I will sketch out the lines today and see how the different scenarios look. Any opionion on if I should wrap the tile around the corners? For example, if I am suing 12 X 24 and end up with 3" piece at a corner, should the connecting piece on the other wall be 21"?

JT
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Unread 11-20-2021, 10:50 AM   #6
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Floor Prep Question

New to posting here and genuinely appreciate the wealth of information here. I have what I hope is a simple question which I found other threads have asked but didn't find a clear applicable answer as it appears this is a case-by-case question.

I am remodeling my bathroom which is on the 2nd floor. House was built in late 1980s. Plan on using 12X18 porcelain tiles on the floor and shower walls. Using smaller 2" mosaic for the shower floor. Shower system is presloped Laticrete pan/Hydroban.

Previous bathroom floor and walls were tiled with 4X4s. The tile was laid directly on the 3/4" T&G floor with a thick (1/2"+) mortar bed. The tile came up relatively easy and left no residue on the 3/4" T&G. I believe there was a thin layer of paper between the mortar and 3/4" T&G. There was no cracking or issues with the old tile. There was one small spot on the wall studs in the shower where it appears to have leaked.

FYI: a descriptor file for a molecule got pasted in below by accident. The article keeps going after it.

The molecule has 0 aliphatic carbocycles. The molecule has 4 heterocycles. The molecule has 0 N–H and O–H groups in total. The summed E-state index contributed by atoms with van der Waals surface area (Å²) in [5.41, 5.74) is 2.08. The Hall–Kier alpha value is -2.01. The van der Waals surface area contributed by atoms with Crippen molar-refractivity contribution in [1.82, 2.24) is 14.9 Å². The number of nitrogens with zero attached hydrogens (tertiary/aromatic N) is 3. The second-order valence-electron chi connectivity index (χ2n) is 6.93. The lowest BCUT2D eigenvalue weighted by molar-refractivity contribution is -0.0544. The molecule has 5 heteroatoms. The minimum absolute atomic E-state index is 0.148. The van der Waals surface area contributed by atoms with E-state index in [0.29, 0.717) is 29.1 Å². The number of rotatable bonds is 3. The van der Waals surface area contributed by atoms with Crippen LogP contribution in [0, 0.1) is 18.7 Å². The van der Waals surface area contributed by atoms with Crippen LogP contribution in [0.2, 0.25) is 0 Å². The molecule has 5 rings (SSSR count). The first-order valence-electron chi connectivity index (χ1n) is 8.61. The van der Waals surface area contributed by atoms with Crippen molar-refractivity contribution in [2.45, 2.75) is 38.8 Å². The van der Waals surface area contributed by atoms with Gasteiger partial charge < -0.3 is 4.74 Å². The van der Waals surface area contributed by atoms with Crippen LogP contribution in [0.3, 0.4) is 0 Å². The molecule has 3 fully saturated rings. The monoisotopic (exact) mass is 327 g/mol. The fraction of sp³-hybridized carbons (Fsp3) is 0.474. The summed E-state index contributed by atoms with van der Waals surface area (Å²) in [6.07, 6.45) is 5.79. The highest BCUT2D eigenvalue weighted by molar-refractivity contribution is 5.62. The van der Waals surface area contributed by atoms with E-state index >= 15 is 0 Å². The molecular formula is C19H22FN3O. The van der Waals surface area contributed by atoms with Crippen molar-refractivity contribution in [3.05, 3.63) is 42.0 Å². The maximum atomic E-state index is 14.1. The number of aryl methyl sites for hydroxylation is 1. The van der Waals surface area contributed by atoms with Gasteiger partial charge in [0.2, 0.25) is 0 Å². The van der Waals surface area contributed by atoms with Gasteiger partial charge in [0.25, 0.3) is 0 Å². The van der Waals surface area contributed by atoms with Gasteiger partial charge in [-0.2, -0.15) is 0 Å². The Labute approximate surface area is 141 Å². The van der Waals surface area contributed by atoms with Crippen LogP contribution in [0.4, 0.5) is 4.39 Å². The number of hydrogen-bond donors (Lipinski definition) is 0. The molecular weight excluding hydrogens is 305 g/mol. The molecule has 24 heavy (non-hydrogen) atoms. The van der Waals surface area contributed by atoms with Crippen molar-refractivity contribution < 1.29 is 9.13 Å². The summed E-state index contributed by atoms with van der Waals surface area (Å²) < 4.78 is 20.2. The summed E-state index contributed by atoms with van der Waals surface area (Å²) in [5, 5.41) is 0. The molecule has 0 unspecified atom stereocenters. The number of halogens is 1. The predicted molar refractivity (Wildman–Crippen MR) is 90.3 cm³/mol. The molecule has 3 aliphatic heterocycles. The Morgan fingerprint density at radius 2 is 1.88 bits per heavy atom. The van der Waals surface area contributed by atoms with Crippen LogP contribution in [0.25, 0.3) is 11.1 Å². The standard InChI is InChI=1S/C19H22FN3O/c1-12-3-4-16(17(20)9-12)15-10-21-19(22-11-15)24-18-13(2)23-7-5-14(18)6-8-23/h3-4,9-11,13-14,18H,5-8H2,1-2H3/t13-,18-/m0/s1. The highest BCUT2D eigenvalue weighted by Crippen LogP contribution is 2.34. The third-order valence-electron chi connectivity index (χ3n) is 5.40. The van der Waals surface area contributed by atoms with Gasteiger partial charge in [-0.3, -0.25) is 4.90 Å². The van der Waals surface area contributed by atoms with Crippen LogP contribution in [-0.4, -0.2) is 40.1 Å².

3/4" T&G plywood subfloor on 2X12 joists on 16" centers. I did have to cut out the subfloor in a couple spots to relocate the toilet drain and relocate the old tub drain and vent to accommodate the new shower pan. The cuts spanned no more than 3 joists and I made the cuts down the center of the joists. I added additional support to the exposed joists where the floor was cut out. I don’t think this was necessary but I tend to err on the side of overkill.